The proposal set forward by Paul Givan (DUP) to present the Orange Order with the Freedom of Lisburn has been met with opposition from both Sinn Fein and Alliance – but still passed the first stage (with 18 votes to 8) of the motion which will now pass directly to the Corporate Services Committee to face further equality screening.
Prominent local political website Slugger O’Toole reported first hand from the council meeting, stating:
Givan also highlighted that individual lodges as well as districts carry out extensive fund-raising that benefits all sections of the community. He saw the Orange Order as “part of the fabric of our community … as we try to build a shared community”.
Activities that the Orange Order is better known for – e.g., the erection of arches, blocking of traffic, hiring of bands, fighting for religious freedoms – were not mentioned by Givan as he explained the context for his motion.
The justifications put forward by DUP Councillor Givan for the proposal were outlined on the DUP website prior to the meeting – which can be seen in full here – and included: (verbatim)
- There are over 600 Orange Halls in Northern Ireland, with the vast majority playing host to a range of community and voluntary activity
- Orange Halls are often the hub for community activity
- The Orange Institution is the largest community and voluntary organisation in Northern Ireland and highlighting this aspect of the Institution’s activities can hopefully help build understanding and tolerance in our society
- The Orange Institution has played a very important role in our history, and its members continue to be central to the life of our community today
In opposition to the motion, Sinn Fein’s Arthur Carson was quoted as saying “The anti-Catholic stance in terms of membership, the refusal to engage with residents groups over parades, expelling members who attend Catholic services – these are all big issues that the Orange Order need to take into consideration”.
It will be disputed if the Orange Order meets the precedents set forth by the equality screening process – but it is certain that equality is a word that is not usually associated with the organisation. In its current state the Orange Order’s membership is not open to non-Christians or Catholics; it is firmly Protestant – and therefore fundamentally divisive – in nature. It is neither religiously or politically neutral. This has led to wishes for the Order to reform before any acceptance of this proposal would be possible.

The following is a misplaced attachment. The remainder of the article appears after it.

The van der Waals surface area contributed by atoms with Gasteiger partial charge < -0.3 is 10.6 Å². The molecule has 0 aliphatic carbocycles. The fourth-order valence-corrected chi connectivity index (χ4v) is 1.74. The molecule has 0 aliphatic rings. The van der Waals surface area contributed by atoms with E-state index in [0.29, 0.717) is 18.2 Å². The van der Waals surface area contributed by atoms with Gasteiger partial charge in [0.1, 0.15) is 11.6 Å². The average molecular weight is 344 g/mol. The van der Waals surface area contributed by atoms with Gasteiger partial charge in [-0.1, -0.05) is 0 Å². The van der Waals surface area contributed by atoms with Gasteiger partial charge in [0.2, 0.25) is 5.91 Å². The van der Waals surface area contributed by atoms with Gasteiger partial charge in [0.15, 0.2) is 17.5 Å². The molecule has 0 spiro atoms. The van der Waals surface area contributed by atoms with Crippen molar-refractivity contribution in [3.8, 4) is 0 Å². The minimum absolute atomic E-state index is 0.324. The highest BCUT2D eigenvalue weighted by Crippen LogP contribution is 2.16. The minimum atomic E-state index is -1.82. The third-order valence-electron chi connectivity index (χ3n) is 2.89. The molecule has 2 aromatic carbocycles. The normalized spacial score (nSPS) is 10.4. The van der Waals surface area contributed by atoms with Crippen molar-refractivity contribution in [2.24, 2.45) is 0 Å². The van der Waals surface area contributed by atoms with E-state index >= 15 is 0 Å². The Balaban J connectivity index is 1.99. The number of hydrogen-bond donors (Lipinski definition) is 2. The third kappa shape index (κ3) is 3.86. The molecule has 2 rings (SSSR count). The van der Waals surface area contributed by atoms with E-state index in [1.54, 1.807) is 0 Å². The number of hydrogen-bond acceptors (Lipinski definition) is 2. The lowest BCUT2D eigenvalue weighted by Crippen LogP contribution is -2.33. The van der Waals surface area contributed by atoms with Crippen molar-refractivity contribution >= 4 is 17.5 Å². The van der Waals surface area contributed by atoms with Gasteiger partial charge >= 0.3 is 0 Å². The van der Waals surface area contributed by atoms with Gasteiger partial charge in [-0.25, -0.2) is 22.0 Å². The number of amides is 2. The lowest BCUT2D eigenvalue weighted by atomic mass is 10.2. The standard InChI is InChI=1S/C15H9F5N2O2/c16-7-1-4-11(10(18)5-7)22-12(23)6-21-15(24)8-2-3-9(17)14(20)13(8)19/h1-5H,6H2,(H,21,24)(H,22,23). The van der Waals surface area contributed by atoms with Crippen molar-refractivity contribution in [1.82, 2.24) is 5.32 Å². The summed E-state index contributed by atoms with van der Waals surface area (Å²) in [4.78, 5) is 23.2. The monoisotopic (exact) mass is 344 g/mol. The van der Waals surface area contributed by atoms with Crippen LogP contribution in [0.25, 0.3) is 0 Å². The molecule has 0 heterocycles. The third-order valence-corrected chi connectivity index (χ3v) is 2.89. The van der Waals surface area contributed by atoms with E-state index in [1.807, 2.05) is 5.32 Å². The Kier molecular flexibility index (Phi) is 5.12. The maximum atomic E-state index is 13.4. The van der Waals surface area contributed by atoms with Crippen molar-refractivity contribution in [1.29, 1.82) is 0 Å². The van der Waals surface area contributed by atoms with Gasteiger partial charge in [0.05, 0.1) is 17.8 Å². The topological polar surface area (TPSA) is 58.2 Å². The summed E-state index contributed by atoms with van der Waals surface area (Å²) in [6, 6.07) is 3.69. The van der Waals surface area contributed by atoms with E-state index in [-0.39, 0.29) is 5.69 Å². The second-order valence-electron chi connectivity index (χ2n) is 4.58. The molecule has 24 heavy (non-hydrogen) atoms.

Alliance’s Brian Dornan stated “Seeking to confer the freedom of the city on the Orange Order is not justified at this time. While the Order remains politically active with a restricted membership not enjoying widespread community support, it is inappropriate for Lisburn City Council to bestow our highest civic honour on them”
Although none of the SDLP councillors were in attendance at the meeting on the night, the Newsletter reported that the party’s councillor Brian Heading said:
“The SDLP opposes the motion to grant the freedom of Lisburn to the Orange Order on the grounds that the Orange institutions have failed to show that they can offer a shared future to all the residents of not only Lisburn but also the north.
“Last weekend’s events in North Belfast show that the Orange institutions have some way to go to prove to a large section of the community that the law and the rights and feelings of residents will be respected.”
Other factors that have been disputed include the cost of the event – reported as up to £50, 000 – for the subsequent parade and celebration that usually succeeds the ‘Freedom’ ceremony, and the events of the last Orange Order marches that ended up in violence after clashes with the police. Alongside the argument from opposition that other organisations (some mentioned included the GAA and local churches) would also meet the criteria being used to judge the proposal, means that the Orange Order faces tough questions that it may, or may not, wish to account for.